January 21, 2014 / 7:56 PM / 5 years ago

Russian punk band duo to appear at U.S. Amnesty International concert

Members of Russian punk rock band Pussy Riot, Nadezhda Tolokonnikova (C) and Maria Alyokhina, leave the inaugural Prudential Eye Awards in Singapore January 18, 2014. REUTERS/Edgar Su

(Reuters) - Two members of the Russian punk band Pussy Riot who were jailed for nearly two years on charges of religious hatred and became international emblems for human rights campaigners will appear at a concert in New York, organizer Amnesty International said on Tuesday.

Maria Alyokhina and Nadezhda Tolokonnikova will make their first trip to the United States since they were granted amnesty in December by Russian President Vladimir Putin, two months before they were set to be released.

Alyokhina, 25, and Tolokonnikova, 24, were convicted in 2012 of hooliganism motivated by religious hatred after they stormed the altar of Moscow’s biggest cathedral and beseeched the Virgin Mary to rid Russia of Putin.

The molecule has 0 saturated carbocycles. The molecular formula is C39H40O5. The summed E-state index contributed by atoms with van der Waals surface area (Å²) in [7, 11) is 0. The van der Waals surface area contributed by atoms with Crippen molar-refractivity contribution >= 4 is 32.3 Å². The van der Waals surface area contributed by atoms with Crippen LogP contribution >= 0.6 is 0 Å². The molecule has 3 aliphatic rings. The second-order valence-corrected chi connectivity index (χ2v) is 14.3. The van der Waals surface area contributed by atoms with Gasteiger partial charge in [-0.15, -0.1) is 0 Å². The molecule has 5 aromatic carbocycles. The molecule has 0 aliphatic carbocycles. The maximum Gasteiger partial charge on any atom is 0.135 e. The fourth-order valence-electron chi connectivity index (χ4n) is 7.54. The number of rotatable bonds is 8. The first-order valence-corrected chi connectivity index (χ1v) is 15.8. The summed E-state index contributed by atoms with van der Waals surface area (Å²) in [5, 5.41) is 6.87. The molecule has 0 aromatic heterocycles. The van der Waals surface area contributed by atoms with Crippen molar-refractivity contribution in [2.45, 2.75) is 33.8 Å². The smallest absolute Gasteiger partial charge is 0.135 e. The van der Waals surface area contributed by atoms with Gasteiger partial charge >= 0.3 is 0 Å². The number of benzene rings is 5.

“A month ago we were freed from Russian prison camps,” Alyokhina and Tolokonnikova said in a joint statement. “We will never forget what it’s like to be in prison after a political conviction. We have vowed to continue helping those who remain behind bars and we hope to see you all at the Amnesty International concert on February 5th in Brooklyn!”

It is not clear whether Alyokhina and Tolokonnikova will perform at the “Bringing Human Rights Home” concert featuring rock groups The Flaming Lips, Imagine Dragons and R&B singer Lauryn Hill.

Alyokhina and Tolokonnikova derided their early release last year as a propaganda stunt by Putin to improve Russia’s image before it hosts the Winter Olympics in February.

Putin, who denies jailing people for political reasons, has said the amnesty would show that the Russian state is humane.

Tolokonnikova staged a hunger strike last year to draw attention to stark conditions and long hours of mandatory labor in the jail where she was held.

A third Pussy Riot member, Yekaterina Samutsevich, was freed when a judge suspended her sentence on appeal.

Reporting by Eric Kelsey; editing by Mary Milliken and Andrew Hay

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